According to AM Best analysts, plans to reform the Solvency II framework for UK insurers will allow the country’s life insurers to invest in a wider array of assets, and likely lead to a higher proportion of UK-based assets underpinning the UK annuity portfolio.
On 17 November 2022, the UK Treasury published its response to an earlier consultation exercise on Solvency II reform. The government’s plans regarding these reforms are part of a wider reform programme to make the UK the world’s “most innovative, dynamic and competitive global financial centre”, and have been welcomed by the insurance industry.
In a recent Best commentary, analysts stated that a key feature of this reform is the intended change in asset eligibility rules for the matching adjustment to allow the inclusion of assets with highly predictable, rather than only fixed, cashflows.
The rating agency said: “Asset eligibility changes do not directly affect capital ratios. The likely impact of the changes will be focused on the restructuring of investment portfolios backing policyholder liabilities, as the range of eligible assets is widened.”
It added: “Expansion of asset options for UK annuity writers should assist the industry in sourcing assets to meet expected high demand for pension risk transfer (PRT) solutions over the coming years.”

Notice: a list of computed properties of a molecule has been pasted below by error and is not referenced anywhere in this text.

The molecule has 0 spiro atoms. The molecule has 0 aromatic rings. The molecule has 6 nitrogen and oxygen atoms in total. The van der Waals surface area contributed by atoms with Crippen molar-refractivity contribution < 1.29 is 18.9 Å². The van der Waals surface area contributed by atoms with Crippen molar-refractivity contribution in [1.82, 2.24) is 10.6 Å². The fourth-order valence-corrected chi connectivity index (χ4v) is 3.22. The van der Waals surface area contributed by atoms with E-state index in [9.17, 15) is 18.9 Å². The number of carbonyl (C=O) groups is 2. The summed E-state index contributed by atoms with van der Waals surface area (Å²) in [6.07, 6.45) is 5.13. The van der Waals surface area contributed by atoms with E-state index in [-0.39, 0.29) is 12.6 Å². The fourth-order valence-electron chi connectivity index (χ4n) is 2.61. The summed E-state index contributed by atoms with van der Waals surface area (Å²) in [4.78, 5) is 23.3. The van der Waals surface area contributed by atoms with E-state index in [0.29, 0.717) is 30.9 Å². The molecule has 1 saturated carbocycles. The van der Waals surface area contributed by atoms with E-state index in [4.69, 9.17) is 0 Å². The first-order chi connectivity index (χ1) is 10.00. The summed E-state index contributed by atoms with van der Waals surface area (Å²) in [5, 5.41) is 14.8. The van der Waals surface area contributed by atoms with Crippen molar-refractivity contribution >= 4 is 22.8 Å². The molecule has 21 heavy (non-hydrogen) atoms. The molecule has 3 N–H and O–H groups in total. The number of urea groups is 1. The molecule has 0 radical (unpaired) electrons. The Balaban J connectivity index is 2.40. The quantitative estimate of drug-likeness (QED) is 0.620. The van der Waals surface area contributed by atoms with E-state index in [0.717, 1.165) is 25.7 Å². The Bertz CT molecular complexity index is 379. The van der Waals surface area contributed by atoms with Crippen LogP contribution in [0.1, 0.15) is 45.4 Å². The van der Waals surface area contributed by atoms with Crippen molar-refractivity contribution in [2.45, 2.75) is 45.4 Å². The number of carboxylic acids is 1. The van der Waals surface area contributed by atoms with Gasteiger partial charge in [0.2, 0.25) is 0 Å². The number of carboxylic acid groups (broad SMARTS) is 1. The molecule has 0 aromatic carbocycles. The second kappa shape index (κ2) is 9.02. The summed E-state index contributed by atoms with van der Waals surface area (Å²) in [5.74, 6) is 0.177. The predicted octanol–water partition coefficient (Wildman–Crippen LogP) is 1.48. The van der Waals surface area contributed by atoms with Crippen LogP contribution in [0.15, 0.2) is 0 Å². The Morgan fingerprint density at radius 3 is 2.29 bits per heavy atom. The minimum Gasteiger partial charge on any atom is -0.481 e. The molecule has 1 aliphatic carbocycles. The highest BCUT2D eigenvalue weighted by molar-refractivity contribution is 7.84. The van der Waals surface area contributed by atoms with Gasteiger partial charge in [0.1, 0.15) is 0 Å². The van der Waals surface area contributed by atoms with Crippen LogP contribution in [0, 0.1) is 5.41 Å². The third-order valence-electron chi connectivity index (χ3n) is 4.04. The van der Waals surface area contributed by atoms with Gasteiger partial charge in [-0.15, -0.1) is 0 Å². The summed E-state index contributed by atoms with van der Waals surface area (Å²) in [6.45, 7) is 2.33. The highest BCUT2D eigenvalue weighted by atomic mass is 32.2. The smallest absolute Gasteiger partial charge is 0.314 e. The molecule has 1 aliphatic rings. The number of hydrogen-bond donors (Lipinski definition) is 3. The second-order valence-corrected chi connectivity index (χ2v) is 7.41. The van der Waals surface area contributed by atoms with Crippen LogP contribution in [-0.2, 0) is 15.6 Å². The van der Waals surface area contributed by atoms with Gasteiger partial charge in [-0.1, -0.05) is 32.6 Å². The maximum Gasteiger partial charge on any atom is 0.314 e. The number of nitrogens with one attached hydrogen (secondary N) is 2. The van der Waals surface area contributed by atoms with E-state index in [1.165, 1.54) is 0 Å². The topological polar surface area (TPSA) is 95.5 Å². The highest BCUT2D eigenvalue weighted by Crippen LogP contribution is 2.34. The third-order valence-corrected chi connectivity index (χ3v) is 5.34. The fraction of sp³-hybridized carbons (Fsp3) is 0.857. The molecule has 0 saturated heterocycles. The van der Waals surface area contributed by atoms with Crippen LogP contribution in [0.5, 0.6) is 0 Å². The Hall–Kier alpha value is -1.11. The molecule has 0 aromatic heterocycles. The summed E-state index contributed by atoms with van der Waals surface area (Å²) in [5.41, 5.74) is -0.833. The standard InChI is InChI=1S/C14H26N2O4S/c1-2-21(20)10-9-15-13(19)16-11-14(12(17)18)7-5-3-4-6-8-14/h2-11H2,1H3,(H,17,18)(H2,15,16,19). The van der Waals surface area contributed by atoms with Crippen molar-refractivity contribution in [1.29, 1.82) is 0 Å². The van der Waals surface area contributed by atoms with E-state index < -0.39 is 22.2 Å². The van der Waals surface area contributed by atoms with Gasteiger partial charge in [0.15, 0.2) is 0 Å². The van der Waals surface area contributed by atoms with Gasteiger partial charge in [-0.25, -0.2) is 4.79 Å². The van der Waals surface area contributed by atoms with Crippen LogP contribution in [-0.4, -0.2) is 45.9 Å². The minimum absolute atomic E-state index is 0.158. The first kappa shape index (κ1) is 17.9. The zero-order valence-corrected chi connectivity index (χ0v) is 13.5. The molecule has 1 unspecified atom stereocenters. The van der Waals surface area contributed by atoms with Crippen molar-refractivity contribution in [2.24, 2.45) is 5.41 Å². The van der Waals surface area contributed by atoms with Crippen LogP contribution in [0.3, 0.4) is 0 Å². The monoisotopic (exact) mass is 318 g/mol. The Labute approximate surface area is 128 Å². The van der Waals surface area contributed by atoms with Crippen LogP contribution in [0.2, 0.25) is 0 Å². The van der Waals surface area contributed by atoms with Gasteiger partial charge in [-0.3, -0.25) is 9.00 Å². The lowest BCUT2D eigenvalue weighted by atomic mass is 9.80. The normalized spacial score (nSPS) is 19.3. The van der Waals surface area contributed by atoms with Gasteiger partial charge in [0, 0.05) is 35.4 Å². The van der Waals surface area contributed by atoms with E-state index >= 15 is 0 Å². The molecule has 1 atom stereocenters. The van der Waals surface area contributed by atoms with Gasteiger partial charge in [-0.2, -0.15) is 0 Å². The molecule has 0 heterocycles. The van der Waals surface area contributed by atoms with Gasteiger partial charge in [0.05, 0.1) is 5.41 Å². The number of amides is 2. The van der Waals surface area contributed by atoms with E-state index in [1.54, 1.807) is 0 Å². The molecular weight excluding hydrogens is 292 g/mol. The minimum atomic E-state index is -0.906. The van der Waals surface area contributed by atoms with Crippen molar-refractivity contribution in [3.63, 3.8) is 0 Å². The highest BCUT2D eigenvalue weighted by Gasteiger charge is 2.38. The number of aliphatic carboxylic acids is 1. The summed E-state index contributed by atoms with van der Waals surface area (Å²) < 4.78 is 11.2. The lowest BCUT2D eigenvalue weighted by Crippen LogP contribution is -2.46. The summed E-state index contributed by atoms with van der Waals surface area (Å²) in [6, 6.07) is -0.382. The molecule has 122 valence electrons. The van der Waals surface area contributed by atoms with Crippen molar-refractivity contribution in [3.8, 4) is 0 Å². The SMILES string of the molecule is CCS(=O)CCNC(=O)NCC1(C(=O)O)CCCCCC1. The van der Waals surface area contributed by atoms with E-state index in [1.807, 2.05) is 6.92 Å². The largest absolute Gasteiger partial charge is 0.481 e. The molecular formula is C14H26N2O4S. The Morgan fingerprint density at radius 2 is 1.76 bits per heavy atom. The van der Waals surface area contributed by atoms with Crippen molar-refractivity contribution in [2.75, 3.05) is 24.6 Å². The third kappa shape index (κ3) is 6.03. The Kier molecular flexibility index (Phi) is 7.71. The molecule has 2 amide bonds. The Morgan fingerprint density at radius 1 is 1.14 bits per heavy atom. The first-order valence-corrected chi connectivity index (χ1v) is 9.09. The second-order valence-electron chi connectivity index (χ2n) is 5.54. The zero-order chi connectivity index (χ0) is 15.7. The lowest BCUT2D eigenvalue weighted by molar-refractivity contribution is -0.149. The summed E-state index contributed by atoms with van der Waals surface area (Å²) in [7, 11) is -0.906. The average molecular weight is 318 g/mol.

According to analysts, broadening the assets eligible for the matching adjustment moves the prudential system incrementally away from cliff-edge product classifications towards a more economic approach.
The Association of British Insurers (ABI), has suggested the reform could allow the industry to invest more than £100 billion over the next ten years across a more diverse range of assets.
AM Best highlighted that the overall expectation is that the changes will lead to a higher proportion of UK-based assets available to back UK annuity portfolios, compared with today.
Regarding the proposed risk margin reduction – 65% for long-term life insurers -, AM Best analysts believe that is unlikely it will change UK annuity writers’ longevity reinsurance purchasing decisions in the near term.
However, AM Best also believes the lower risk margin should enhance annuity writers’ options and negotiating position with reinsurers.
Additionally, the rating agency noted its support regarding stress-testing and believes it should be mandatory.
It said: “A requirement for insurers to participate in stress-testing exercises prescribed by the PRA (Prudential Regulatory Authority) means these exercises will no longer be voluntary for UK insurers.
“It will place greater emphasis on scenario-based solvency testing over time, in addition to model-based work. AM Best would welcome this evolution of the UK regulatory framework on transparency grounds and to the extent that stress testing results are disclosed.”